Friday, August 28, 2009

Apparently innocent man executed in Texas 5 years ago

I don't really have anything more to add to what Rep. John Mayo said in his blog:

A Texas man was not only executed for a crime he did not commit but for an incident in which there was no crime at all. And, had the prosecutor, crime scene investigator, and fire marshall had any competence at all, two independent, one by the State of Texas which carried out the execution, studies concluded that they would have also reached that conclusion and the state would not have murdered an innocent man.

Every legislator in the state of Texas has blood on their hands. Doesn't matter if a mistake was made, someone was incompetent, or a jury reached that conclusion. I can't make a more stronger statement than to say,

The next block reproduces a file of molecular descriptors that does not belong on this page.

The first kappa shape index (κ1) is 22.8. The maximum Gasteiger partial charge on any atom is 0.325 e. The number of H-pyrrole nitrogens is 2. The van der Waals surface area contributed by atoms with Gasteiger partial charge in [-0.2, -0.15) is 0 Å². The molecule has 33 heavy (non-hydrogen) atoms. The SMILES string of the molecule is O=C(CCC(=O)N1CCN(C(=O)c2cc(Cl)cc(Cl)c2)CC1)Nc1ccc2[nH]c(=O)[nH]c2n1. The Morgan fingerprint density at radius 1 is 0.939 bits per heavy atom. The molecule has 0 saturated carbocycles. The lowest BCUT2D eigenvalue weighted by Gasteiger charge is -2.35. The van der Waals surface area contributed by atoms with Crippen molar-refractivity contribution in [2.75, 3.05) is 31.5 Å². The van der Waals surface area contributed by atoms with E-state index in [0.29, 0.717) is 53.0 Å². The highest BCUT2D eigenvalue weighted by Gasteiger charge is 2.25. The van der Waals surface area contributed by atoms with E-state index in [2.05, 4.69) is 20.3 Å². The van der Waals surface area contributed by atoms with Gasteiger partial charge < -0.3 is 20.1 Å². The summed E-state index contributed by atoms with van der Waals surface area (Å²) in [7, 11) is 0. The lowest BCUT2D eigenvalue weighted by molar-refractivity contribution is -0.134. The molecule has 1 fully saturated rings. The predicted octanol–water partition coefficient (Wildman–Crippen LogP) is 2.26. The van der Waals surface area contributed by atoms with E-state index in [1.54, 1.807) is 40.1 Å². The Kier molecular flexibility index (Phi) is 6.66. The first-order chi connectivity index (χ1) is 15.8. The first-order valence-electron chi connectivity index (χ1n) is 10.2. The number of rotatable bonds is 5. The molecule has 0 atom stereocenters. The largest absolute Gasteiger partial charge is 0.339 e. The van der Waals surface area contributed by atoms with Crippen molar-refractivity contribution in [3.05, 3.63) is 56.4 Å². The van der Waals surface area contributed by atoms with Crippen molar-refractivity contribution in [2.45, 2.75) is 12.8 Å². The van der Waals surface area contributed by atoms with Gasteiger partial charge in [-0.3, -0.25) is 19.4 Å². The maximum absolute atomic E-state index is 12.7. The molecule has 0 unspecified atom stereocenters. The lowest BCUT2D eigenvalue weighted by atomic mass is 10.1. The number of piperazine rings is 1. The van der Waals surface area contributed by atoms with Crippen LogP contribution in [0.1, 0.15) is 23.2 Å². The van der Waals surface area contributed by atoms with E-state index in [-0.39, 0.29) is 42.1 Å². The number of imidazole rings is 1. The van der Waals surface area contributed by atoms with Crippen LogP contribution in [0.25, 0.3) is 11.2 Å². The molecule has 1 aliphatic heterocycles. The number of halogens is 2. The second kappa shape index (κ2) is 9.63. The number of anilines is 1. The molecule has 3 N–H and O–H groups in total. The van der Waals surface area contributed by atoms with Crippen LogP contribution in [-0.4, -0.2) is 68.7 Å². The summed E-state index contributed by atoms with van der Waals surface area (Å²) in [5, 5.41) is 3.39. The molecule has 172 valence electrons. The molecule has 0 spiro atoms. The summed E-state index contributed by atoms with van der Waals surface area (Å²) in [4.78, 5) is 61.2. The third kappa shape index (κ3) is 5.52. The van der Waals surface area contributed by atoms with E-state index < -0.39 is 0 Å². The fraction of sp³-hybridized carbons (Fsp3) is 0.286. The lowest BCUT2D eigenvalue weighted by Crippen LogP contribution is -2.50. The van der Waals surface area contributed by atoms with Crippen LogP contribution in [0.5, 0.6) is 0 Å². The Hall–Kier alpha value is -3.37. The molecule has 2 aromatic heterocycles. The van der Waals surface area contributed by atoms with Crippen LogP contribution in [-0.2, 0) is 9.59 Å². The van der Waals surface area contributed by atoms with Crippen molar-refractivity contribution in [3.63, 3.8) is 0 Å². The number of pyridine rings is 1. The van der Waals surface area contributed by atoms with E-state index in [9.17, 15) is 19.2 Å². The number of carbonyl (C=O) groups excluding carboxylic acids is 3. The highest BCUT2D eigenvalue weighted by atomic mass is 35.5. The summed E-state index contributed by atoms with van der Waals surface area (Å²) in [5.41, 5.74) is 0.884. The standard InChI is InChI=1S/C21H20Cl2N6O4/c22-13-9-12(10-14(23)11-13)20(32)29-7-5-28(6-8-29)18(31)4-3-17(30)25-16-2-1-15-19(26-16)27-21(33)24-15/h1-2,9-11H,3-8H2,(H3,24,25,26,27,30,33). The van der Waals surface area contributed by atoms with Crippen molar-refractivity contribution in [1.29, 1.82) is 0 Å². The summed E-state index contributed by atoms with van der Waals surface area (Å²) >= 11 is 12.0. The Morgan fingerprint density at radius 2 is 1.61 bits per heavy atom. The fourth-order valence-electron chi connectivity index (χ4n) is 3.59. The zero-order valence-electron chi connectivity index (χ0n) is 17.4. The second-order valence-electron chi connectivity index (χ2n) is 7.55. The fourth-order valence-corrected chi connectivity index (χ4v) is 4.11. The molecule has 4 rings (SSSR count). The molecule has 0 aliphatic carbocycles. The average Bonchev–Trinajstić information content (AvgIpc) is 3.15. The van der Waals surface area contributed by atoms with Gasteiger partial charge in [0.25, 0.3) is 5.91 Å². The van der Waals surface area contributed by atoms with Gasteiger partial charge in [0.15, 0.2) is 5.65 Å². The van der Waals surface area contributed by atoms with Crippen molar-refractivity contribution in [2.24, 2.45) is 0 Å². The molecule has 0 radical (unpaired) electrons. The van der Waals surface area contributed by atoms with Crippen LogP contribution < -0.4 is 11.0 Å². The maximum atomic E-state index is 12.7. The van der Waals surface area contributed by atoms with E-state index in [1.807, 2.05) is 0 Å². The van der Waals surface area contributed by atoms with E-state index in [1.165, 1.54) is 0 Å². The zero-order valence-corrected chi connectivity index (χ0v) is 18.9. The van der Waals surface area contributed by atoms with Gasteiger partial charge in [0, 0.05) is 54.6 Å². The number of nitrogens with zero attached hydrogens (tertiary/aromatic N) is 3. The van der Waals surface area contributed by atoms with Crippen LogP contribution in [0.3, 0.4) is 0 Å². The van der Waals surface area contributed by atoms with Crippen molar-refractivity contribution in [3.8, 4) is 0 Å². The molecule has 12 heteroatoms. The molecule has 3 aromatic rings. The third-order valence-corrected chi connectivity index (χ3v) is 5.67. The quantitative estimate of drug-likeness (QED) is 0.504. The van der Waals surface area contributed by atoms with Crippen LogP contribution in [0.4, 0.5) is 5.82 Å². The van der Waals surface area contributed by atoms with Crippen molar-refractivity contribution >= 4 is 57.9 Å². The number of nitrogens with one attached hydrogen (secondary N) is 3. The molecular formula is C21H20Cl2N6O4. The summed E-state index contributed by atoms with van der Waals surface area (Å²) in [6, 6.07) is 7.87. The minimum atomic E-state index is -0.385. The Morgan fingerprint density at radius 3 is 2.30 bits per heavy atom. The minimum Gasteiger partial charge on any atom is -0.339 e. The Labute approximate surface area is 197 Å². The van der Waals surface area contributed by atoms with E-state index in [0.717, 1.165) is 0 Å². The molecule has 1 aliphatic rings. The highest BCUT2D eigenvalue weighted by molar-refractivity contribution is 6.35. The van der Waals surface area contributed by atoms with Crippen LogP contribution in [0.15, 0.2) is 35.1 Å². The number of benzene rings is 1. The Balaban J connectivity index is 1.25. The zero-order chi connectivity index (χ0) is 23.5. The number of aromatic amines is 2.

"State legislators are directly responsible for the death of innocent men by allowing the death penalty to continue."

If the death of an innocent man is the price we endure for societal justice, I will stand before God on judgement day and tell the Almighty this is WRONG and suffer God's wrath.


Here's the article to which he responds.

14 comments:

Kingfish said...

So Eichmann should not have been executed?

Justin said...

KF,

I think the argument is that the gravity of the mistake of killing an innocent man is not worth the penological justification in executing the guilty. The possibility of an error is frightening, but when that possibility becomes a reality, there's a tragedy. This is the ultimate decision a State can make.

When that decision is based on the whimsies and arbitrariness of a jury full of their own natural opinions and prejudices. Top that off with the initial arbitrariness of the State by even seeking the death penalty in some instances, and you've got a situation that just completely renders an undesirable outcome.